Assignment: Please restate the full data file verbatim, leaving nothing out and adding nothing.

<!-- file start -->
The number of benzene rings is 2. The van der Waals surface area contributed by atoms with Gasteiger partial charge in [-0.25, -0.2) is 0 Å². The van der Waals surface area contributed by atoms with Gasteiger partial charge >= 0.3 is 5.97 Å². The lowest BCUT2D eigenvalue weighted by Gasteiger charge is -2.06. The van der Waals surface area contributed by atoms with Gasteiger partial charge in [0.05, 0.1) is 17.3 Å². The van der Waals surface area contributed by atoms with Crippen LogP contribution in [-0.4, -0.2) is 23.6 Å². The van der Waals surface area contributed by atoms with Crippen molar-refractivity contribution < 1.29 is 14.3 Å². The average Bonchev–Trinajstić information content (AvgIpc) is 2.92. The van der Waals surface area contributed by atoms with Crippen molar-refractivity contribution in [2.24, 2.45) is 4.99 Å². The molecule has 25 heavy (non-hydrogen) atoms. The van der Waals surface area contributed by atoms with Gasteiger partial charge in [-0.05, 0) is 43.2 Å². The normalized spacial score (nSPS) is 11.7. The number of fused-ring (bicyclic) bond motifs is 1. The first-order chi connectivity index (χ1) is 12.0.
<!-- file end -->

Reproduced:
The number of benzene rings is 2. The van der Waals surface area contributed by atoms with Gasteiger partial charge in [-0.25, -0.2) is 0 Å². The van der Waals surface area contributed by atoms with Gasteiger partial charge >= 0.3 is 5.97 Å². The lowest BCUT2D eigenvalue weighted by Gasteiger charge is -2.06. The van der Waals surface area contributed by atoms with Gasteiger partial charge in [0.05, 0.1) is 17.3 Å². The van der Waals surface area contributed by atoms with Crippen LogP contribution in [-0.4, -0.2) is 23.6 Å². The van der Waals surface area contributed by atoms with Crippen molar-refractivity contribution < 1.29 is 14.3 Å². The average Bonchev–Trinajstić information content (AvgIpc) is 2.92. The van der Waals surface area contributed by atoms with Crippen molar-refractivity contribution in [2.24, 2.45) is 4.99 Å². The molecule has 25 heavy (non-hydrogen) atoms. The van der Waals surface area contributed by atoms with Gasteiger partial charge in [-0.05, 0) is 43.2 Å². The normalized spacial score (nSPS) is 11.7. The number of fused-ring (bicyclic) bond motifs is 1. The first-order chi connectivity index (χ1) is 12.0.